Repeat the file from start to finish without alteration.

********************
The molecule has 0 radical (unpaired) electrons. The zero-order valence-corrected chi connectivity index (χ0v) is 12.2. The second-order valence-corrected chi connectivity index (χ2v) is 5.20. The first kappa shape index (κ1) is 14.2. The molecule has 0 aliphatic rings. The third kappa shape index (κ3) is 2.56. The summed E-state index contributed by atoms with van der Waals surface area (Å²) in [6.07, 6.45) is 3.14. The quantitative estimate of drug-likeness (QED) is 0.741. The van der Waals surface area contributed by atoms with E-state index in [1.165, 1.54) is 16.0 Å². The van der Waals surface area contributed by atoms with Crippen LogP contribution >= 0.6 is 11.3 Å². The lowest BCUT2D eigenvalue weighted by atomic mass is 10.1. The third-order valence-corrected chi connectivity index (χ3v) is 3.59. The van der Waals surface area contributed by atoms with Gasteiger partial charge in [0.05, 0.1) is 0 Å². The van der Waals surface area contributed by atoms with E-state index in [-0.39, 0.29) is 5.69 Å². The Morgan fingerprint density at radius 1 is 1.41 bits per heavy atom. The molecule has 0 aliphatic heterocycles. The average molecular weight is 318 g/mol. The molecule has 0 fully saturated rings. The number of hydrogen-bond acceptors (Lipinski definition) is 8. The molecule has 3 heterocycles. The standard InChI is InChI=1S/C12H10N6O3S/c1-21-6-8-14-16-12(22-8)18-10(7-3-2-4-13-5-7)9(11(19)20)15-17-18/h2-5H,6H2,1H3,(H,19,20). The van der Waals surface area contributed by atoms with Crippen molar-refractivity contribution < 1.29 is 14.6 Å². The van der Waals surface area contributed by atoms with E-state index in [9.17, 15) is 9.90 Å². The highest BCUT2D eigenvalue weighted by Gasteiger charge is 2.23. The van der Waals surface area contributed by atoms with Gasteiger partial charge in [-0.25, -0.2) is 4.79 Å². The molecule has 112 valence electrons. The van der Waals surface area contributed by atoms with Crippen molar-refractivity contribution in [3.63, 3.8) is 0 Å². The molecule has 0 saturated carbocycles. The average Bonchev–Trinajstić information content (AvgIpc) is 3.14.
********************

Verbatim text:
The molecule has 0 radical (unpaired) electrons. The zero-order valence-corrected chi connectivity index (χ0v) is 12.2. The second-order valence-corrected chi connectivity index (χ2v) is 5.20. The first kappa shape index (κ1) is 14.2. The molecule has 0 aliphatic rings. The third kappa shape index (κ3) is 2.56. The summed E-state index contributed by atoms with van der Waals surface area (Å²) in [6.07, 6.45) is 3.14. The quantitative estimate of drug-likeness (QED) is 0.741. The van der Waals surface area contributed by atoms with E-state index in [1.165, 1.54) is 16.0 Å². The van der Waals surface area contributed by atoms with Crippen LogP contribution >= 0.6 is 11.3 Å². The lowest BCUT2D eigenvalue weighted by atomic mass is 10.1. The third-order valence-corrected chi connectivity index (χ3v) is 3.59. The van der Waals surface area contributed by atoms with Gasteiger partial charge in [0.05, 0.1) is 0 Å². The van der Waals surface area contributed by atoms with E-state index in [-0.39, 0.29) is 5.69 Å². The Morgan fingerprint density at radius 1 is 1.41 bits per heavy atom. The molecule has 0 aliphatic heterocycles. The average molecular weight is 318 g/mol. The molecule has 0 fully saturated rings. The number of hydrogen-bond acceptors (Lipinski definition) is 8. The molecule has 3 heterocycles. The standard InChI is InChI=1S/C12H10N6O3S/c1-21-6-8-14-16-12(22-8)18-10(7-3-2-4-13-5-7)9(11(19)20)15-17-18/h2-5H,6H2,1H3,(H,19,20). The van der Waals surface area contributed by atoms with Crippen molar-refractivity contribution < 1.29 is 14.6 Å². The van der Waals surface area contributed by atoms with E-state index in [9.17, 15) is 9.90 Å². The highest BCUT2D eigenvalue weighted by Gasteiger charge is 2.23. The van der Waals surface area contributed by atoms with Gasteiger partial charge in [-0.25, -0.2) is 4.79 Å². The molecule has 112 valence electrons. The van der Waals surface area contributed by atoms with Crippen molar-refractivity contribution in [3.63, 3.8) is 0 Å². The molecule has 0 saturated carbocycles. The average Bonchev–Trinajstić information content (AvgIpc) is 3.14.